I won't be 'Angry from Newmarket' if this filly runs in the Derby.  If the field were to exceed the safety factor, then obviously she would be the first one out.  But if the field is smaller than the maximum, I can't see the problem.  It frequently happens that one sees people running a no-hoper in a Group One race and one thinks that the horse really is very badly placed in such company and that the outing is more likely to do the horse harm than good, but really the only losers are the horse's connections.  Nobody else.  If they are happy to pay the entry fee and watch their horse finish tailed off  in an unsuitable race, then that's their choice.  Smoulder in the Poule d'Essai des Pouliches was a classic recent example, but (quite rightly) nobody minded about that.  Nor should anyone mind about this.

But that's racing, isn't it, as discussed earlier in this paragraph?  If Diore Lia was owned and trained by fashionable connections, nobody would bat an eyelid, but because she's owned by somebody obscure and trained in an unfashionable stable, the world and his wife are down on them like a ton of bricks.  The further disappointment is that I've seen Gina Mangan also included in the barrage of complaints.  I don't know her, but I know John Jenkins, and he's a proper old-school horseman, a hard taskmaster who doesn't suffer fools.  If he's putting her up in races - whether the Derby or a Class Six contest - then she deserves respect; and if she is the one entrusted with taking this filly around Epsom (when there are dozens of jockeys and apprentices who could have been given the job and would rightly have been pleased to receive it) then she should be both respected and allowed to enjoy the honour which it is.

So that's it for the Derby from this quarter, my interest in the race having waned dramatically since (a) it was announced that Churchill wouldn't be running and (b) I discovered that Franny Norton won't be riding Permian, on whom he won the Dante Stakes 11 days ago.  I was getting huge pleasure from the thought of Franny, a terrific jockey, getting a first realistic chance of winning a Group One race at the age of 46 or whatever he is.  It just never occurred to me that anyone, having just owned the Dante winner ridden by a jockey who has ridden many winners for him, would decide not to use that jockey in the Derby, but would instead opt for a more fashionable (that word again!) jockey who happened to be free simply because the man who retains him was running three horses in the race but didn't need him for any of them.  But (as I observed in the previous chapter) it would be a dull world if we all thought the same way; and (as I've already observed in this one) everyone is entitled to make their own choices, not just fruit-machine addicts.  Even Diore Lia's connections!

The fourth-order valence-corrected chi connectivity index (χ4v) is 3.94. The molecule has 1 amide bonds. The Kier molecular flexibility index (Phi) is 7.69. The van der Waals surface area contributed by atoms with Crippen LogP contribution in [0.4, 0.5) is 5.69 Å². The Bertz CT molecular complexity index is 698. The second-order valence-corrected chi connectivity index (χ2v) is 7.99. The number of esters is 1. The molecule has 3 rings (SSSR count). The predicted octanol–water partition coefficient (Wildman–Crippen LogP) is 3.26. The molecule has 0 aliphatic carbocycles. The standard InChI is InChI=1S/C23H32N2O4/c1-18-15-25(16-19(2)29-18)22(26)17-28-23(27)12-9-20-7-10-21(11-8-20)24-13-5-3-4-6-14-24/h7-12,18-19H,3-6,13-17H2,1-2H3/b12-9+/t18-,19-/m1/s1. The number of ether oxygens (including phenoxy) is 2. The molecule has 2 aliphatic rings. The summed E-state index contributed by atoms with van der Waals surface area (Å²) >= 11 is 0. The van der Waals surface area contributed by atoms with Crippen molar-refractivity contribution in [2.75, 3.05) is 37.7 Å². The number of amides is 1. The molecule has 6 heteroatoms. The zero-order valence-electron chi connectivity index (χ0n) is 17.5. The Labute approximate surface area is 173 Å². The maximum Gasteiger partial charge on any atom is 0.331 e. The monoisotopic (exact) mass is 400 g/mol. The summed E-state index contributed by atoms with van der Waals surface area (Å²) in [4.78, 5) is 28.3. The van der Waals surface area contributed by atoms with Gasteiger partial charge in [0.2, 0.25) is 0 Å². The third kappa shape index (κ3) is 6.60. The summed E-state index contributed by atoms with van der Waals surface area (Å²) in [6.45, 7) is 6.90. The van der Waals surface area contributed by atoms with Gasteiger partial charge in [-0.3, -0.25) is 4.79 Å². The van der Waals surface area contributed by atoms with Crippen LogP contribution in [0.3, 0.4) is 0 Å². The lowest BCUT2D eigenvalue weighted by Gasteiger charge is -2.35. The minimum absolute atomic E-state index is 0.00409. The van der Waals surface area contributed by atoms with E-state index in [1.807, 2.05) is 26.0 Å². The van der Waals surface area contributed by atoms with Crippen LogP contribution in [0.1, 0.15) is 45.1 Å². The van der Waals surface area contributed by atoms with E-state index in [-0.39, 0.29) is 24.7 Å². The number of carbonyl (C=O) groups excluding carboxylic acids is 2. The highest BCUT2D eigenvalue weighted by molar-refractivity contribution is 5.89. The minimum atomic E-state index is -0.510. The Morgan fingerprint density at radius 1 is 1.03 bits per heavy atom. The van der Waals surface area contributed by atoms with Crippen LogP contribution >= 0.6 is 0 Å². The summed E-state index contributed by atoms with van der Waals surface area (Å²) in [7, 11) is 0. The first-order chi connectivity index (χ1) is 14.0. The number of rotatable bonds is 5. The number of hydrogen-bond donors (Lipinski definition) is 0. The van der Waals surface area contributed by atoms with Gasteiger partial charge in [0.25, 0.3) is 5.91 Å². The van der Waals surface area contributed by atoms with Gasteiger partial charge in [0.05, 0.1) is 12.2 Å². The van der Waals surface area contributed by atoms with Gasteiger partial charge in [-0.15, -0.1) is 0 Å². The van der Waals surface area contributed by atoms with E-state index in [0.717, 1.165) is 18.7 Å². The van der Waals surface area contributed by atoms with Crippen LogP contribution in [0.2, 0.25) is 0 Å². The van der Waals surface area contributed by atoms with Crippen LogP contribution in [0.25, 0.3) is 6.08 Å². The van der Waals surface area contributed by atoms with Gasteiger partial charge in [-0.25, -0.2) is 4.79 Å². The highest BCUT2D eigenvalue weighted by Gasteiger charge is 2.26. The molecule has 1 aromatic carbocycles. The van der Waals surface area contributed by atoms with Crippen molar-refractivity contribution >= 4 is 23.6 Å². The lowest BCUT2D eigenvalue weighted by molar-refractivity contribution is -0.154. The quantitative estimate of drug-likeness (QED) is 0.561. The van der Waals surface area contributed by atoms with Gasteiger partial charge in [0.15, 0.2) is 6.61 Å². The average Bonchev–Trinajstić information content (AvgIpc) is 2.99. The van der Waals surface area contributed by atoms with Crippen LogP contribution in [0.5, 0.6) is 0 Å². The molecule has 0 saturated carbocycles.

neil kearns said...

couldn't agree more with your comments about Gina Mangan being the right jockey if connections deem it so , find it farcical the BHA even bother to consider whether she should be allowed to ride - having over the years seen so many of the alleged greats fail to navigate Epsom and lose any chance their horses have had - none of those was then given a red card from riding there again so why not a new face to take on the challenge - apart from anything else the publicity being generated by the owner for Great Ormond Street Hospital far outweighs the negatives being put forward by so called racing professionals about the "dumbing down of the race" .

I have to be honest I feel more decent handicappers should be put into group ones as I am not convinced that the elite runners are actually that race hardened particularly in the classics and that others would not actually shape better than the alleged superstars if given the chance

neil kearns said...

you have to be pleased with that run great effort by all particularly indira